The Investment Case for UK Equities Following Brexit

Brexit is looming and rates are rising, creating uncertainty in the UK market. But speculation and volatility are friends to a valuation-driven investor

Tanguy De Lauzon 5 December, 2017 | 3:42PM

UK investors are being forced to contemplate some incredibly difficult decisions. With Brexit a major fundamental risk to the economic and equity market outlook, nervousness is taking hold and outflows are mounting.

This comes at a sensitive time as the Bank of England recently voted 7-2 to raise interest rates for the first time in 10 years. The question is whether this is more likely to reflect a contrarian opportunity or a justified concern.

Speculation and volatility are friends to a valuation-driven investor. Without them, contrarian opportunities cease to exist. We also know that speculation is typically driven by an emotional response, often misjudged and to the detriment of good intentions. For this reason, a rational investor should be trained to view fear as opportunity to capitalise on overreactions to risk.

We can assess fear in several ways, but one of the more well-defined ways on our contrarian checklist is to assess fund flows. The majority of individuals are increasingly moving their investments away from the UK.

Valuations Under the Microscope

Valuation-implied returns are improving. The UK multinationals have become more attractive in recent months and the UK now tops our list of the major equity markets.

The evolution of our valuation-implied return calculations have deteriorated, however the UK is resilient

The UK market is often considered a combination of the FTSE 100 and the FTSE 250. These are the top 100 companies, which are primarily multinationals, derive approximately 70% of revenues offshore, and the next 250 biggest companies, which are domestic-oriented derive closer to 40% offshore. The two of these are best considered separately, as they each have distinctive fundamental drivers.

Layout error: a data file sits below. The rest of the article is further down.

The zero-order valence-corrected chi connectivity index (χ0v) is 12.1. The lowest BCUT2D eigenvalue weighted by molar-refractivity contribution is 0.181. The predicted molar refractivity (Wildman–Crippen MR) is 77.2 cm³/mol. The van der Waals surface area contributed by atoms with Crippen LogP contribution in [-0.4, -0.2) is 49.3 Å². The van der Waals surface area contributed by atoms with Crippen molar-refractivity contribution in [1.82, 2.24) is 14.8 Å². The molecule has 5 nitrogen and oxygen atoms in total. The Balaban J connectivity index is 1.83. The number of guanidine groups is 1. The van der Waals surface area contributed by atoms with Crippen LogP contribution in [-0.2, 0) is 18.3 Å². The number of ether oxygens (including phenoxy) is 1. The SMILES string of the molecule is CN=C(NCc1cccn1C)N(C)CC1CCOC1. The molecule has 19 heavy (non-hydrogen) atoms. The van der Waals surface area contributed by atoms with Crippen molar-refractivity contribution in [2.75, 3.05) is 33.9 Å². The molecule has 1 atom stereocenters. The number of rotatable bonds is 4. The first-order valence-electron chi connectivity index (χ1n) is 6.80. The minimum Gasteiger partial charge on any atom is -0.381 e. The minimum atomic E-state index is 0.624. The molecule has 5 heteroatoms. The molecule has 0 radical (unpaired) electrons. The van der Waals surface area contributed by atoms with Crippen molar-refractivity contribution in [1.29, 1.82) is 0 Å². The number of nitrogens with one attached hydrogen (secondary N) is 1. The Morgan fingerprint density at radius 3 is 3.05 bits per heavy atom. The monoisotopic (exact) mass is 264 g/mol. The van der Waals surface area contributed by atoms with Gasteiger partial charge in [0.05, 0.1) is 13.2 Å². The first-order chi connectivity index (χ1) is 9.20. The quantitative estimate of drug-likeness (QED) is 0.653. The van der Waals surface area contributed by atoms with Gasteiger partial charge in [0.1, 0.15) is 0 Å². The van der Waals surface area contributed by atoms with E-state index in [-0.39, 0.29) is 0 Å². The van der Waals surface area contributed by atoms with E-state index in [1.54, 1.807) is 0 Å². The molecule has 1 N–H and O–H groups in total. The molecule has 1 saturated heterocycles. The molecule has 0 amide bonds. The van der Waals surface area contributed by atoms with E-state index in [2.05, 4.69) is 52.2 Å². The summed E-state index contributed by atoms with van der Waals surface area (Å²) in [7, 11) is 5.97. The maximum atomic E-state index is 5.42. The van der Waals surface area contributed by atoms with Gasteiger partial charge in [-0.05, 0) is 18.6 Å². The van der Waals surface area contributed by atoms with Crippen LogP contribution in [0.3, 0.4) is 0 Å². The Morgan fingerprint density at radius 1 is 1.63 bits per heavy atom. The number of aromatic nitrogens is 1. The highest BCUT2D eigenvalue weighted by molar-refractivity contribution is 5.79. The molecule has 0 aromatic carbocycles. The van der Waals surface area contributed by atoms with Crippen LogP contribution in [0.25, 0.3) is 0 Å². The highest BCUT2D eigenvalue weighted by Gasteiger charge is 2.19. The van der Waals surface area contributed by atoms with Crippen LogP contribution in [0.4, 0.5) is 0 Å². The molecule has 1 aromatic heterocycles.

We have a strong reason to believe that multinational earnings have been hampered by factors outside the realms of Brexit. External influences, including the commodity price slump and banking concerns, may no longer impact earnings in a forward-looking context.

Underlying earnings have been very weak for FTSE 100 companies

For example, by splitting the market into multinationals and domestics, we know that a major restraint of FTSE 100 companies, especially relative to FTSE 250 companies, has been the lack of progression in profit margins. The FTSE 100 has experienced a significant decline, acting as a headwind to earnings, while the FTSE 250 has experienced a gradual improvement in margins, acting as a tailwind to earnings.

The importance of this development in profit margins should not be underestimated, as the rate and level of any reversion influences our conviction. For instance, if the impact of the commodity price decline unwinds and margins in FTSE 100 companies rise back to global norms gradually over the next decade, earnings growth will likely accelerate and should support share-price growth. Yet, if they stagnate – or worse, deteriorate further – earnings could slump and put prices under pressure.

The Dangers of Brexit

Given the unprecedented nature of Brexit, many investors struggle to comprehend how to price it into asset values. The fund flows appear to show that managed fund and ETF investors are erring on the side of caution and investing elsewhere, which is no doubt influenced by the noise of daily politics.